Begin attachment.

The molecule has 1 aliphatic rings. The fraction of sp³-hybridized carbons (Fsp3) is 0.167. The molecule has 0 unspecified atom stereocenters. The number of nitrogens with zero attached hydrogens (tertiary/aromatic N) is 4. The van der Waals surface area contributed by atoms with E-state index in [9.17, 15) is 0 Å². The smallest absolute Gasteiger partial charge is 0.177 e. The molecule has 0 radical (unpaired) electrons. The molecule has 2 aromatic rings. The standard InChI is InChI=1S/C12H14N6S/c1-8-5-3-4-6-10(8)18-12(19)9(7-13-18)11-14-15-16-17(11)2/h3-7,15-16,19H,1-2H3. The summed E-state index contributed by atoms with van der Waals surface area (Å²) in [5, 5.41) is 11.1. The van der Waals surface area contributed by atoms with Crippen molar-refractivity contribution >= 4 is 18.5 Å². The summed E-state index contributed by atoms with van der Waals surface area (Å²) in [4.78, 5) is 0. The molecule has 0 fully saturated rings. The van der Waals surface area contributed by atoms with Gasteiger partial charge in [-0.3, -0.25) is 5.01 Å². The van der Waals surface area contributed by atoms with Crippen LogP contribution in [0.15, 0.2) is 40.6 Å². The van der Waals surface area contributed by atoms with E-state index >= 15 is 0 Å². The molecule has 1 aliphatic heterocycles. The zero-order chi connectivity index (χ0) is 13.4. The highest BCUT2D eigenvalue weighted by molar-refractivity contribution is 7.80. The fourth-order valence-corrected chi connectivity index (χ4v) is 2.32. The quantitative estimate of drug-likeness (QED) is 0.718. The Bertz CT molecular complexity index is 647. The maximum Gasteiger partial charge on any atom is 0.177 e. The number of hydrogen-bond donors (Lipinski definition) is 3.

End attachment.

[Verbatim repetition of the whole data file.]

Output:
The molecule has 1 aliphatic rings. The fraction of sp³-hybridized carbons (Fsp3) is 0.167. The molecule has 0 unspecified atom stereocenters. The number of nitrogens with zero attached hydrogens (tertiary/aromatic N) is 4. The van der Waals surface area contributed by atoms with E-state index in [9.17, 15) is 0 Å². The smallest absolute Gasteiger partial charge is 0.177 e. The molecule has 0 radical (unpaired) electrons. The molecule has 2 aromatic rings. The standard InChI is InChI=1S/C12H14N6S/c1-8-5-3-4-6-10(8)18-12(19)9(7-13-18)11-14-15-16-17(11)2/h3-7,15-16,19H,1-2H3. The summed E-state index contributed by atoms with van der Waals surface area (Å²) in [5, 5.41) is 11.1. The van der Waals surface area contributed by atoms with Crippen molar-refractivity contribution >= 4 is 18.5 Å². The summed E-state index contributed by atoms with van der Waals surface area (Å²) in [4.78, 5) is 0. The molecule has 0 fully saturated rings. The van der Waals surface area contributed by atoms with Gasteiger partial charge in [-0.3, -0.25) is 5.01 Å². The van der Waals surface area contributed by atoms with Crippen LogP contribution in [0.15, 0.2) is 40.6 Å². The van der Waals surface area contributed by atoms with E-state index >= 15 is 0 Å². The molecule has 1 aliphatic heterocycles. The zero-order chi connectivity index (χ0) is 13.4. The highest BCUT2D eigenvalue weighted by molar-refractivity contribution is 7.80. The fourth-order valence-corrected chi connectivity index (χ4v) is 2.32. The quantitative estimate of drug-likeness (QED) is 0.718. The Bertz CT molecular complexity index is 647. The maximum Gasteiger partial charge on any atom is 0.177 e. The number of hydrogen-bond donors (Lipinski definition) is 3.